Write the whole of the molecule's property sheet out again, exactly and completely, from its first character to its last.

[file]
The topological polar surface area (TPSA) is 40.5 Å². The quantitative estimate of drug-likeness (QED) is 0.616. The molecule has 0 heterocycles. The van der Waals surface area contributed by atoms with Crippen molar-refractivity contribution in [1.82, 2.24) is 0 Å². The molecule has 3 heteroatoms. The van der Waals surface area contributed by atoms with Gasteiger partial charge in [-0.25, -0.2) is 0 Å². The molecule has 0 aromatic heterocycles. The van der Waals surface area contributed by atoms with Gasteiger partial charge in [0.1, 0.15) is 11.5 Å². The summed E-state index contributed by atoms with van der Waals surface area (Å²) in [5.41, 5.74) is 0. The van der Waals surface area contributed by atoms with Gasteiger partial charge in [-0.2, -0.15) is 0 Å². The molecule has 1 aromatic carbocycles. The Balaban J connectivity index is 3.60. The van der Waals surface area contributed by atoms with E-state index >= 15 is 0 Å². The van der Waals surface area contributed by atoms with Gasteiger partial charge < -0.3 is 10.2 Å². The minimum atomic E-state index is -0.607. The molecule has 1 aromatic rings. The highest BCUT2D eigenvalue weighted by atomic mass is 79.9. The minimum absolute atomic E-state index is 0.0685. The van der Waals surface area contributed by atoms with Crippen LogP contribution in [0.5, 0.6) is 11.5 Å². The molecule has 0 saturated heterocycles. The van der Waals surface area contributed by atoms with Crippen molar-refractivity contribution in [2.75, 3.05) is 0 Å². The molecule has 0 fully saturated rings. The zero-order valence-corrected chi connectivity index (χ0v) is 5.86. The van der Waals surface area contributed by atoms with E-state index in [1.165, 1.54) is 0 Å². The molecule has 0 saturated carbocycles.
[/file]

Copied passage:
The topological polar surface area (TPSA) is 40.5 Å². The quantitative estimate of drug-likeness (QED) is 0.616. The molecule has 0 heterocycles. The van der Waals surface area contributed by atoms with Crippen molar-refractivity contribution in [1.82, 2.24) is 0 Å². The molecule has 3 heteroatoms. The van der Waals surface area contributed by atoms with Gasteiger partial charge in [-0.25, -0.2) is 0 Å². The molecule has 0 aromatic heterocycles. The van der Waals surface area contributed by atoms with Gasteiger partial charge in [0.1, 0.15) is 11.5 Å². The summed E-state index contributed by atoms with van der Waals surface area (Å²) in [5.41, 5.74) is 0. The van der Waals surface area contributed by atoms with Gasteiger partial charge in [-0.2, -0.15) is 0 Å². The molecule has 1 aromatic carbocycles. The Balaban J connectivity index is 3.60. The van der Waals surface area contributed by atoms with E-state index >= 15 is 0 Å². The van der Waals surface area contributed by atoms with Gasteiger partial charge < -0.3 is 10.2 Å². The minimum atomic E-state index is -0.607. The molecule has 1 aromatic rings. The highest BCUT2D eigenvalue weighted by atomic mass is 79.9. The minimum absolute atomic E-state index is 0.0685. The van der Waals surface area contributed by atoms with Crippen LogP contribution in [0.5, 0.6) is 11.5 Å². The molecule has 0 saturated heterocycles. The van der Waals surface area contributed by atoms with Crippen molar-refractivity contribution in [2.75, 3.05) is 0 Å². The molecule has 0 fully saturated rings. The zero-order valence-corrected chi connectivity index (χ0v) is 5.86. The van der Waals surface area contributed by atoms with E-state index in [1.165, 1.54) is 0 Å². The molecule has 0 saturated carbocycles.